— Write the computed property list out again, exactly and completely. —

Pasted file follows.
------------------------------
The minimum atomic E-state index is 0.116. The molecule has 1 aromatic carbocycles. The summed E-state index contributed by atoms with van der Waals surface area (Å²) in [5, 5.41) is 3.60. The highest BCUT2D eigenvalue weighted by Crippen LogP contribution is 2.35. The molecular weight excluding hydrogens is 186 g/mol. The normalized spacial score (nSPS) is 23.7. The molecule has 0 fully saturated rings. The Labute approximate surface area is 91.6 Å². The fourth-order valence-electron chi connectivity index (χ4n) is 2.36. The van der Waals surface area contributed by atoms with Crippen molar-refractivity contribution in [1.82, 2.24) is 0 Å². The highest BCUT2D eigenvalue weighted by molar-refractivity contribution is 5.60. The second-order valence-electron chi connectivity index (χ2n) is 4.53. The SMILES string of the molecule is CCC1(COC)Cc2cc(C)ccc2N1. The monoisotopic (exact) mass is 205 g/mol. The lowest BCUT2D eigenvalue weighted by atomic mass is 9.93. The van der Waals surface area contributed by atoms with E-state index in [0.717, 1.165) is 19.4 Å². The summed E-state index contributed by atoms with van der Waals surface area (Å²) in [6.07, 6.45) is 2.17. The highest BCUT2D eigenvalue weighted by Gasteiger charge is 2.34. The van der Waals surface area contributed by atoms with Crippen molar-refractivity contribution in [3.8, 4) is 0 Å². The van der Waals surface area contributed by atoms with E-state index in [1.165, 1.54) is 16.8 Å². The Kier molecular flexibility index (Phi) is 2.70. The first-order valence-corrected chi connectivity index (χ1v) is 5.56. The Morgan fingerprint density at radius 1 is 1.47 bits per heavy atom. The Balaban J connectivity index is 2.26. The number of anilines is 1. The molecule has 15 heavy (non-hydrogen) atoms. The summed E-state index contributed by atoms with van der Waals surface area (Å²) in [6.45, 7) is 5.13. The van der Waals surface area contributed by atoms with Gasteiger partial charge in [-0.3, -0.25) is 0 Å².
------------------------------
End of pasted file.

The minimum atomic E-state index is 0.116. The molecule has 1 aromatic carbocycles. The summed E-state index contributed by atoms with van der Waals surface area (Å²) in [5, 5.41) is 3.60. The highest BCUT2D eigenvalue weighted by Crippen LogP contribution is 2.35. The molecular weight excluding hydrogens is 186 g/mol. The normalized spacial score (nSPS) is 23.7. The molecule has 0 fully saturated rings. The Labute approximate surface area is 91.6 Å². The fourth-order valence-electron chi connectivity index (χ4n) is 2.36. The van der Waals surface area contributed by atoms with Crippen molar-refractivity contribution in [1.82, 2.24) is 0 Å². The highest BCUT2D eigenvalue weighted by molar-refractivity contribution is 5.60. The second-order valence-electron chi connectivity index (χ2n) is 4.53. The SMILES string of the molecule is CCC1(COC)Cc2cc(C)ccc2N1. The monoisotopic (exact) mass is 205 g/mol. The lowest BCUT2D eigenvalue weighted by atomic mass is 9.93. The van der Waals surface area contributed by atoms with E-state index in [0.717, 1.165) is 19.4 Å². The summed E-state index contributed by atoms with van der Waals surface area (Å²) in [6.07, 6.45) is 2.17. The highest BCUT2D eigenvalue weighted by Gasteiger charge is 2.34. The van der Waals surface area contributed by atoms with Crippen molar-refractivity contribution in [3.8, 4) is 0 Å². The van der Waals surface area contributed by atoms with E-state index in [1.165, 1.54) is 16.8 Å². The Kier molecular flexibility index (Phi) is 2.70. The first-order valence-corrected chi connectivity index (χ1v) is 5.56. The Morgan fingerprint density at radius 1 is 1.47 bits per heavy atom. The Balaban J connectivity index is 2.26. The number of anilines is 1. The molecule has 15 heavy (non-hydrogen) atoms. The summed E-state index contributed by atoms with van der Waals surface area (Å²) in [6.45, 7) is 5.13. The van der Waals surface area contributed by atoms with Gasteiger partial charge in [-0.3, -0.25) is 0 Å².